“At last, slap, bang! with one tremendous crash! the linch-pins came out, and the wheels rolled off; the two leaders and two wheelers ran away with their blinders; the lamps were smashed; the doors and windows broken; the fat poodle fell on the old lady; the old lady tumbled down on the floor, which broke through, and all came pounce on the poor coach-dog, who lost his tail by its being squeezed off; and coachman, footman, old lady, fat poodle, and coach-dog lay all jumbled up amid[146] the ruins of wheels, axles, reins, traces, whip, pole, lamps, foot-board, steps, windows, doors, linch-pins, hubs, spokes, and springs which once composed that splendid old fossil, the Family Coach.”

There were lots of forfeits to redeem, notwithstanding the natural quickness of little Lucy and the dogs, cats, and monkeys to whirl and spring about. Of course you know that if you forget to turn around when your name is called, you must pay a forfeit. The redeeming of these made an immense deal of laughing and chattering. The dogs acted funny, the cats funnier, and the monkeys funniest of all; while little Lucy’s eyes sparkled like diamonds, and she danced and sang the whole time; so, upon the whole, it was quite as delightful a party as one made altogether of good little boys and girls; for the best of all was, that not a single cross bark, snarl, mew, chatter, or squeal was heard; and I for one would much rather be invited to a[147] party of perfectly polite and good-natured dogs, cats, and monkeys, than to one of children who wanted to slap and scratch. Wouldn’t you?

“Oh you funny, funny Aunt Fanny!” cried the children, laughing heartily, “to make dogs and cats teach us politeness; who ever heard of such a thing before?”

“That’s what I call pretty sharp shooting,” said Fred.

“And the shot must have gone through and through you,” observed Kitty, quietly. “You remember how you pulled my chair from under me just as I was going to sit upon it yesterday, and made me come down bang on the floor.”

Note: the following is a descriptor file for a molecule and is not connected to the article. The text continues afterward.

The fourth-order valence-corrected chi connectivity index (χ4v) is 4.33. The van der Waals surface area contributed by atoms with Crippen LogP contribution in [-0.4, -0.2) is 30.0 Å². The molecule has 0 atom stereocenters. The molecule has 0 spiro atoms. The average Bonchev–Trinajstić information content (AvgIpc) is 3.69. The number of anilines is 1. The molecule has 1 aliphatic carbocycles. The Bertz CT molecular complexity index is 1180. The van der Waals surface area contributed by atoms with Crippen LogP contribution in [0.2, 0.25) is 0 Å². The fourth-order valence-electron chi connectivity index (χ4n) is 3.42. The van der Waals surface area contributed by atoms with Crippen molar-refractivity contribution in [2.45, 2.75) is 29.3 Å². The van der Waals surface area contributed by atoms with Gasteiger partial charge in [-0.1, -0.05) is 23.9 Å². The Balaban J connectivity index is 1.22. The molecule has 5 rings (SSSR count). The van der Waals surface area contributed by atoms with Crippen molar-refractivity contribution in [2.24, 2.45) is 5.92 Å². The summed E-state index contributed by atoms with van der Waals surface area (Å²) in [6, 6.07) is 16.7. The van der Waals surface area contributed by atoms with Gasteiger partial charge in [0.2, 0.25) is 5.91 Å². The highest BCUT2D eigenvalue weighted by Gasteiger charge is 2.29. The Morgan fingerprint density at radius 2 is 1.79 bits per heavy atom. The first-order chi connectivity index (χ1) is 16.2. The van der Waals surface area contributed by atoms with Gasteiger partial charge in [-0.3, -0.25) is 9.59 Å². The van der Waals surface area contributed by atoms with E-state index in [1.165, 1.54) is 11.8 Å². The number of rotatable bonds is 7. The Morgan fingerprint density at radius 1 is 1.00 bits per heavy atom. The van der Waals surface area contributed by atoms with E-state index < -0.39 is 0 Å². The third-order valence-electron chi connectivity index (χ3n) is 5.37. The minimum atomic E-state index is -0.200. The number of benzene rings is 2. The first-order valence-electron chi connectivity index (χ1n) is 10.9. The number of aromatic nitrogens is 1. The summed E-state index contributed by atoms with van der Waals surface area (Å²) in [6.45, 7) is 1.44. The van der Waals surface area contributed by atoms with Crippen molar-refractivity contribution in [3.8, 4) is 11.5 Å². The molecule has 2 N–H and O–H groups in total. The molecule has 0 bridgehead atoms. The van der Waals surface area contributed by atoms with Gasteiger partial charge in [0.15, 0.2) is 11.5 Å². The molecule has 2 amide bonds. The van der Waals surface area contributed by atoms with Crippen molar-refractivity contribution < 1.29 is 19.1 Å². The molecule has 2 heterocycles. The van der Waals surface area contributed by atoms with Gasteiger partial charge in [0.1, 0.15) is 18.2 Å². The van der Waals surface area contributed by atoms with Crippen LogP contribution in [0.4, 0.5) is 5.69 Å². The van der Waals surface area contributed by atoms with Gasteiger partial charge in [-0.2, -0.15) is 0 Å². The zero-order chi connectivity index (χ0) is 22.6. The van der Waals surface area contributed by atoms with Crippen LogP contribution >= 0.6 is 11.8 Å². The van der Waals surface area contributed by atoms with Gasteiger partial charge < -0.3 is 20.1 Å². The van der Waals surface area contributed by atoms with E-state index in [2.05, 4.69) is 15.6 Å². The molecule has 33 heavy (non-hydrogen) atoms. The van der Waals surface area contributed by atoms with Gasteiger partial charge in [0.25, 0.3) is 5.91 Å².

“Yes, and you shook the room so, I thought it would crack the looking-glass; and then you looked round so astonished and silly, I almost died laughing.”

“Oh, Fred!” exclaimed Aunt Fanny;[148] “is it possible you were so rude? If I were an absolute monarch, I would condemn you to be upset once a day for a week in exactly the same manner. I am a great believer in the kind of punishment the boys call ‘tit for tat.’ If a boy should cut the string of your kite, I should cut the strings of all his kites for a whole season, explaining every time—‘That’s for punishment, my fine friend. I don’t think you’ll cut another boy’s kite-string in a hurry.’”

Fred turned very red; but, standing up, he said pleasantly, “Here, Kitty, come and upset me.”

She ran behind his chair, but he did not think she would play this trick before company, and he turned quickly, with such perfect confidence, as she snatched the chair away, that he came down with a most tremendous thump! which made the very windows rattle, amid the shouts and laughter of the rest.


“How do you like it?” asked Aunt Fanny, quietly.

“Not much,” said Fred, grinning in rather a rueful manner. “I’m cured, though. I don’t think I shall upset anybody again; and just let them try it on me—that’s all.”

At this they all laughed harder than ever, and declared that Aunt Fanny’s rule for punishment was the very “best they had ever heard of.

“But do you not see, my darlings,” she said, seriously, “that it only proves the glorious wisdom of Our Saviour’s golden rule? Whenever you are tempted to play a trick, or say a sharp thing, just stop one moment, and ask yourself, ‘Would I like to have this done or said to me?’ If you ask yourself this question honestly, the little monitor which God has placed in all your hearts, will answer you so faithfully and kindly, that you would be very naughty children not to listen to its whisperings.

“And now let me tell you the true definition[150] of politeness. It is ‘real kindness kindly expressed.’ Don’t forget this. Put this definition in your pop-guns, and fire it off as often as you can, and, my word for it, everybody you shoot will come to love you dearly. For my part, I should like to dine off such shots, red-hot, every day of my life. And so good night, little Pop-gun youngsters, and pleasant dreams to you all.”

“Ah, dear Aunt Fanny! please stay a little minute longer,” cried all the children, running to kiss her. “It’s so very early.”

“Well, I believe I will stay just long enough to ask your advice about something.”

“Oh dear, yes! Ask away. We love to give advice.” And the six children immediately tried to look as wise as twelve large owls, or as Governor Wise of Virginia, who, they said, kept it all in his name, and nowhere else; while Aunt[151] Fanny, with a very grave face, proceeded to observe—

“This story finishes the first volume of ‘Pop-Guns.’ Do you think it will do to go with ‘Nightcaps’ and the rest? or do you advise me to burn it up?”

“Burn it up!” screamed the children, running again to her and kissing her. “No, no, no; pray, don’t. Have them printed, and we will read them twenty times, and play the ‘Family Coach’ too! Let’s play Family Coach now.”